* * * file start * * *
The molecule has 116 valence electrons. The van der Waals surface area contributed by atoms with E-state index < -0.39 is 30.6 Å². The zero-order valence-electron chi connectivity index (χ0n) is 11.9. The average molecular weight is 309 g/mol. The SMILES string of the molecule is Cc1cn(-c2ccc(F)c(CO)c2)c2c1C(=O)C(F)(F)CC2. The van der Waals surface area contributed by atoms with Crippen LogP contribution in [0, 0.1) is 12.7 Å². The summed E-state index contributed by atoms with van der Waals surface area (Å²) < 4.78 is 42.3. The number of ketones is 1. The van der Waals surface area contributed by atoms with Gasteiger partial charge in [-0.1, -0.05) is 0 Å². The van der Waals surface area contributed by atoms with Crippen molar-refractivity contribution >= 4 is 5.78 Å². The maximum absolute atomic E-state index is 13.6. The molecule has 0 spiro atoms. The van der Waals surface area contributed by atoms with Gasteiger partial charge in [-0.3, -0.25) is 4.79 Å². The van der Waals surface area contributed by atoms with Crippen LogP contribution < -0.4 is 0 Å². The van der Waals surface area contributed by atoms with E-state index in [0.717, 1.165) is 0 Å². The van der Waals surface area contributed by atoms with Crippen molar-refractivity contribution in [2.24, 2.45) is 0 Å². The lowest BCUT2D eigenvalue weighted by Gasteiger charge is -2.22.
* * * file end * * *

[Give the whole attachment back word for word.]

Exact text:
The molecule has 116 valence electrons. The van der Waals surface area contributed by atoms with E-state index < -0.39 is 30.6 Å². The zero-order valence-electron chi connectivity index (χ0n) is 11.9. The average molecular weight is 309 g/mol. The SMILES string of the molecule is Cc1cn(-c2ccc(F)c(CO)c2)c2c1C(=O)C(F)(F)CC2. The van der Waals surface area contributed by atoms with Crippen LogP contribution in [0, 0.1) is 12.7 Å². The summed E-state index contributed by atoms with van der Waals surface area (Å²) < 4.78 is 42.3. The number of ketones is 1. The van der Waals surface area contributed by atoms with Gasteiger partial charge in [-0.1, -0.05) is 0 Å². The van der Waals surface area contributed by atoms with Crippen molar-refractivity contribution >= 4 is 5.78 Å². The maximum absolute atomic E-state index is 13.6. The molecule has 0 spiro atoms. The van der Waals surface area contributed by atoms with Gasteiger partial charge in [-0.3, -0.25) is 4.79 Å². The van der Waals surface area contributed by atoms with Crippen LogP contribution < -0.4 is 0 Å². The van der Waals surface area contributed by atoms with E-state index in [0.717, 1.165) is 0 Å². The van der Waals surface area contributed by atoms with Crippen molar-refractivity contribution in [2.24, 2.45) is 0 Å². The lowest BCUT2D eigenvalue weighted by Gasteiger charge is -2.22.